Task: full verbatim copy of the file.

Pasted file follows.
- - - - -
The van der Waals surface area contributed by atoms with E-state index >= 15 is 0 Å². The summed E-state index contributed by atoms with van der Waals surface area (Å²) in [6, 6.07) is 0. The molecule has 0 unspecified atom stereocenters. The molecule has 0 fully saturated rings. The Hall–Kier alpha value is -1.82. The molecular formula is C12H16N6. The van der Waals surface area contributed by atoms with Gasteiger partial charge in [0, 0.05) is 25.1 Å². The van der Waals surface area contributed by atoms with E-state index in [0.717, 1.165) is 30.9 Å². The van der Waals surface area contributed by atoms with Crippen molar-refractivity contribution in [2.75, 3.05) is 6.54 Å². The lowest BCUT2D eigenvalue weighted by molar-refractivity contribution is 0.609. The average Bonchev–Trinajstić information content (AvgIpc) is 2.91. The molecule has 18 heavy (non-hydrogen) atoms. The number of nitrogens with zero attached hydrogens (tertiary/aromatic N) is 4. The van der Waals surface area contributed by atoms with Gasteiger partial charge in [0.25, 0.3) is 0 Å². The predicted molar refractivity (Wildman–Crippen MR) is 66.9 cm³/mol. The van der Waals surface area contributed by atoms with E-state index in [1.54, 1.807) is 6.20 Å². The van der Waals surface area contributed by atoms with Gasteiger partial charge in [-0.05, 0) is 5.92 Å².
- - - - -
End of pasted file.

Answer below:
The van der Waals surface area contributed by atoms with E-state index >= 15 is 0 Å². The summed E-state index contributed by atoms with van der Waals surface area (Å²) in [6, 6.07) is 0. The molecule has 0 unspecified atom stereocenters. The molecule has 0 fully saturated rings. The Hall–Kier alpha value is -1.82. The molecular formula is C12H16N6. The van der Waals surface area contributed by atoms with Gasteiger partial charge in [0, 0.05) is 25.1 Å². The van der Waals surface area contributed by atoms with E-state index in [0.717, 1.165) is 30.9 Å². The van der Waals surface area contributed by atoms with Crippen molar-refractivity contribution in [2.75, 3.05) is 6.54 Å². The lowest BCUT2D eigenvalue weighted by molar-refractivity contribution is 0.609. The average Bonchev–Trinajstić information content (AvgIpc) is 2.91. The molecule has 18 heavy (non-hydrogen) atoms. The number of nitrogens with zero attached hydrogens (tertiary/aromatic N) is 4. The van der Waals surface area contributed by atoms with Gasteiger partial charge in [0.25, 0.3) is 0 Å². The predicted molar refractivity (Wildman–Crippen MR) is 66.9 cm³/mol. The van der Waals surface area contributed by atoms with E-state index in [1.54, 1.807) is 6.20 Å². The van der Waals surface area contributed by atoms with Gasteiger partial charge in [-0.05, 0) is 5.92 Å².